Recent comments by presidential hopeful Michele Bachmann have stirred up the discussion about gay marriage once again. While speaking to a group of high school…
As most of American society knows, the upheaval at Penn State has brought to the surface many deep emotions – all of which are justifiable. What isn’t exactly justifiable, however, are the choices some are opting to make based on those emotions.
Many words have been flying around Facebook, Twitter, blogs and overall mass media about the dissent many hold for Joe Paterno…and even supporters of him. Many of these words have disheartened me due to the fact many of them have come from the fingertips of Christians.
As Christians, we’re called to hold fast to a higher standard (His); not a conceited standard.
In engrossing myself this term in school in the Book of Genesis, some amazing insights have been revealed – ones I never even realized before. Such as in Gen 4:8-16 where Cain experiences God’s grace upon Him…despite the fact that he murdered his own brother in cold, premeditated blood.
Though the consequences Cain had to endure we’re rough, God still let Cain live – plus he protected Him! This unto itself is a grace that is absolutely baffling to the logical mind of us humans. It’s something that’s quite difficult for us to even fathom, for sincerely…isn’t giving grace simply “letting people off the hook?”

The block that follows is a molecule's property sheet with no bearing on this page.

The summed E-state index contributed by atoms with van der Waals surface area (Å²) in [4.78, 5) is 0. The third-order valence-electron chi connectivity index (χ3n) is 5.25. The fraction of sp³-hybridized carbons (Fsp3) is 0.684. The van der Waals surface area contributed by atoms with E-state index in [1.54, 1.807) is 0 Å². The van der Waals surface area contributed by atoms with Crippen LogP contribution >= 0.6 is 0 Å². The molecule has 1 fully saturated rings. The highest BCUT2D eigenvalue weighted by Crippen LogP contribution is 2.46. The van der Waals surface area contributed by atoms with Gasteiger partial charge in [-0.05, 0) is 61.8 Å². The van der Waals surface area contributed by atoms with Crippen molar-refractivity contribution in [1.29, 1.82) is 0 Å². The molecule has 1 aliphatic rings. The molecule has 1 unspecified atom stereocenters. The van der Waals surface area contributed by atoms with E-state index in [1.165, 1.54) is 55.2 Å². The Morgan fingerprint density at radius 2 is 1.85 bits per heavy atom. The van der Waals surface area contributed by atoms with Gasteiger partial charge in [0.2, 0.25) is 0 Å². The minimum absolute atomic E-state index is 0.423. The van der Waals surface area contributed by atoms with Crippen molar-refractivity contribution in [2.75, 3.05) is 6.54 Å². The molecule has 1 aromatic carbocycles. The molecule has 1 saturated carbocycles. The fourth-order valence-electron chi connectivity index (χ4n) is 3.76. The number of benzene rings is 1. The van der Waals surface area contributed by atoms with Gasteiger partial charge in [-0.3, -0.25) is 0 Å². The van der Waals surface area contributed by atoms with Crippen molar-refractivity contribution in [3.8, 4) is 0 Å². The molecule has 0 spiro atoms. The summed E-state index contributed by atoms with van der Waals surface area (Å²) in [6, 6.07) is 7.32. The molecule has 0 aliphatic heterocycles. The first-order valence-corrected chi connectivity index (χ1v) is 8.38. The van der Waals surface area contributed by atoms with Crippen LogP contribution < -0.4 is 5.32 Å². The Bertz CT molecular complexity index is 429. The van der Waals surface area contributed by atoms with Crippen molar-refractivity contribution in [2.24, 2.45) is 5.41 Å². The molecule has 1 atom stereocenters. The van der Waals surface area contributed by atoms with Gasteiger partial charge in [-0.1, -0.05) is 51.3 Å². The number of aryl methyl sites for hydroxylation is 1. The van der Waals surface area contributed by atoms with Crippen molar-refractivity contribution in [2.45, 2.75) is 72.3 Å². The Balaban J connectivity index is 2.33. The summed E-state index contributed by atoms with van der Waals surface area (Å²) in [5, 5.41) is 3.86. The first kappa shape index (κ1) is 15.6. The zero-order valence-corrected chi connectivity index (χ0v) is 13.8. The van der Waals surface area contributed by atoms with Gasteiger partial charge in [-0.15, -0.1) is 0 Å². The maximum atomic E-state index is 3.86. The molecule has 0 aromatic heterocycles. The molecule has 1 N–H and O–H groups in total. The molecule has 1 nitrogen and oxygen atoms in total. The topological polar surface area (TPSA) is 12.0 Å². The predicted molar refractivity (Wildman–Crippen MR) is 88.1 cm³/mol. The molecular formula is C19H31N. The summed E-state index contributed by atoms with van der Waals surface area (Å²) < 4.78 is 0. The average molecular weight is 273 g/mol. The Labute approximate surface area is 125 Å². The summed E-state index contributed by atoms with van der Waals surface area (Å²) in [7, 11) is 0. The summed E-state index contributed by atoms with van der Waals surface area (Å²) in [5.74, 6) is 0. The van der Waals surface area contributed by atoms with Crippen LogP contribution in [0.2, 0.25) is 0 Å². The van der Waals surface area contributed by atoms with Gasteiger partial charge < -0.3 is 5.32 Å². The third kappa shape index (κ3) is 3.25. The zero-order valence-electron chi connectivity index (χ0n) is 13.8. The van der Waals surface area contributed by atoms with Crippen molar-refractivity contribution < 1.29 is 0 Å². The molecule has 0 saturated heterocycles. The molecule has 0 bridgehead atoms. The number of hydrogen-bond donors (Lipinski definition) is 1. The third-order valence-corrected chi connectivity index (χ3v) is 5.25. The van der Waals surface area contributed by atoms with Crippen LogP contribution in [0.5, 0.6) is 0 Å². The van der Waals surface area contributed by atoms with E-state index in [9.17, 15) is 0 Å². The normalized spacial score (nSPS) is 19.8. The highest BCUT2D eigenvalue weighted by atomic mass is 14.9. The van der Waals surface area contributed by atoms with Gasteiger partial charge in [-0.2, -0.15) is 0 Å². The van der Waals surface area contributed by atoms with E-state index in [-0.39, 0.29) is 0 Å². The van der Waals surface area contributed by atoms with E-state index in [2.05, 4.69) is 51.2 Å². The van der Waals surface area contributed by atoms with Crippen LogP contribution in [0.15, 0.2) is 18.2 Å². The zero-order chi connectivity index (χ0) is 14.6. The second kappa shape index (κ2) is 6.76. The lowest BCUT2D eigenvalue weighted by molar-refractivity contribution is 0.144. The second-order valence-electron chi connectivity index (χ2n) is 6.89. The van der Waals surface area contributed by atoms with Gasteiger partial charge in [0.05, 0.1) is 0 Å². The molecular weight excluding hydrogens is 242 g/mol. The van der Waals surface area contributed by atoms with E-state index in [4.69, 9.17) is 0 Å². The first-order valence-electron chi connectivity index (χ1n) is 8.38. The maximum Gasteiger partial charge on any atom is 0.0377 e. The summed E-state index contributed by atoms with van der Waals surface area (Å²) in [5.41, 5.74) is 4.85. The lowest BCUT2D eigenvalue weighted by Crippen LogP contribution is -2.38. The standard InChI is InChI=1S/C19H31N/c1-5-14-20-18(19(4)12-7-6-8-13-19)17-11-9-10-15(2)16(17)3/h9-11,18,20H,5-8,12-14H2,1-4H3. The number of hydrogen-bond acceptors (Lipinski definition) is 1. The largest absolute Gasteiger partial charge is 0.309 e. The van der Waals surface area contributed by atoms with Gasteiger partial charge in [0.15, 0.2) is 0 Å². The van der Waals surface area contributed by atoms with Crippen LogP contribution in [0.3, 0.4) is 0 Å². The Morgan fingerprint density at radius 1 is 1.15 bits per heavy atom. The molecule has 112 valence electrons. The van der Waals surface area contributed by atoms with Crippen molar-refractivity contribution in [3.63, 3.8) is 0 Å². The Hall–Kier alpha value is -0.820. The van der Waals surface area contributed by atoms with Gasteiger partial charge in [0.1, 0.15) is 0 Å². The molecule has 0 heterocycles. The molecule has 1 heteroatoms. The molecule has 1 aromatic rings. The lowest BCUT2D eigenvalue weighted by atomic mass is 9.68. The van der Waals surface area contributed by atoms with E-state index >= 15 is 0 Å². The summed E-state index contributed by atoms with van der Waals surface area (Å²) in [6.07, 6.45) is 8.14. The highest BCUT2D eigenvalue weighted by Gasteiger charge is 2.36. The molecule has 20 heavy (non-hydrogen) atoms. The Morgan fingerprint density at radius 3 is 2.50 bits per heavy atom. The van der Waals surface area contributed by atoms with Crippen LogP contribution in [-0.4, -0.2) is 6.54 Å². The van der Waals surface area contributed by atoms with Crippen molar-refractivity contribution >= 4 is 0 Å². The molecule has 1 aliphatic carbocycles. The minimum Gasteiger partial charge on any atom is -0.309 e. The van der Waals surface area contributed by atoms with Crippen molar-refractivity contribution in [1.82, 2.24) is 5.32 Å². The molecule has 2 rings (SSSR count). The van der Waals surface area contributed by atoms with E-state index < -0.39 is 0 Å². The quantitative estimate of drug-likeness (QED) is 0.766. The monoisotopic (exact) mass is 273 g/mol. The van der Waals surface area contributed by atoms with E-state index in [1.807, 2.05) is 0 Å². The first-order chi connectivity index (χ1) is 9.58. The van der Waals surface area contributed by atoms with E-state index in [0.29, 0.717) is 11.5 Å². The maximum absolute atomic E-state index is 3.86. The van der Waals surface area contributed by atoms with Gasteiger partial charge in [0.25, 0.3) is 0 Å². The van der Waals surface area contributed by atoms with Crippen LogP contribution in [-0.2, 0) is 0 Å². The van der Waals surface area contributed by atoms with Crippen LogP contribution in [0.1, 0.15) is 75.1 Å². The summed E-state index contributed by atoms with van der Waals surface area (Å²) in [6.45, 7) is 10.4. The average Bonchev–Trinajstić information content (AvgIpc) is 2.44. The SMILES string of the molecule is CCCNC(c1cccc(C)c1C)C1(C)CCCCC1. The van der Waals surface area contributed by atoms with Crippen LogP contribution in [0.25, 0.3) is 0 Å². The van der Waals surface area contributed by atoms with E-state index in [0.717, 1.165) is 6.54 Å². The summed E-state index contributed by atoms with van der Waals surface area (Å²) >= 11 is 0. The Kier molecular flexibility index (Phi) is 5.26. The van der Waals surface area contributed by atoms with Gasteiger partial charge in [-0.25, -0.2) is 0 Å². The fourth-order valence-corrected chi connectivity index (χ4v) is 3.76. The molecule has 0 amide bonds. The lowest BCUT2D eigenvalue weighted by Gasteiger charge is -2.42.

It’s interesting to note that the Hebrew word for grace, hen, translates out to be “favor”…just as the Greek word for grace, charis, translates out to be the exact same word.
Grace is simply being in God’s favor…to be chosen for a purpose that is His to be fulfilled through the ones He chooses. Therefore, grace, like forgiveness, doesn’t reveal weakness…it reveals a strength unlike any other.
It takes strength to not react to the person who caused harm to you, or someone you know.
It takes strength, in turn, to love those who have harmed you, or someone you know…and turn the other cheek.
God could have taken Cain’s life from him as “payment” for his actions toward his brother, but God took a higher road. He took the very one He created. The very one, as Christians, we truly need to be always seeking to emulate.
Certainly, what Joe Paterno did was wrong. He should have said something right when these incidents occurred. Due to his lie of omission, his punishment is justified…his being fired as head coach of the football team. However, what isn’t justified is the onslaught of judgment calls being made on him, and/or his supporters, by those who embrace Christ.
Christ doesn’t condemn.
Christ doesn’t cast judgment.
Christ doesn’t hate anyone.
He loves. He accepts. He forgives. He extends grace.
So, now let’s discuss.
As Christians, how can we extend the same love, acceptance, forgiveness and grace He calls us to have toward others that do heinous things, or even let them happen without saying anything, without watering down our own passions…or averting the law? Is it even possible to do such?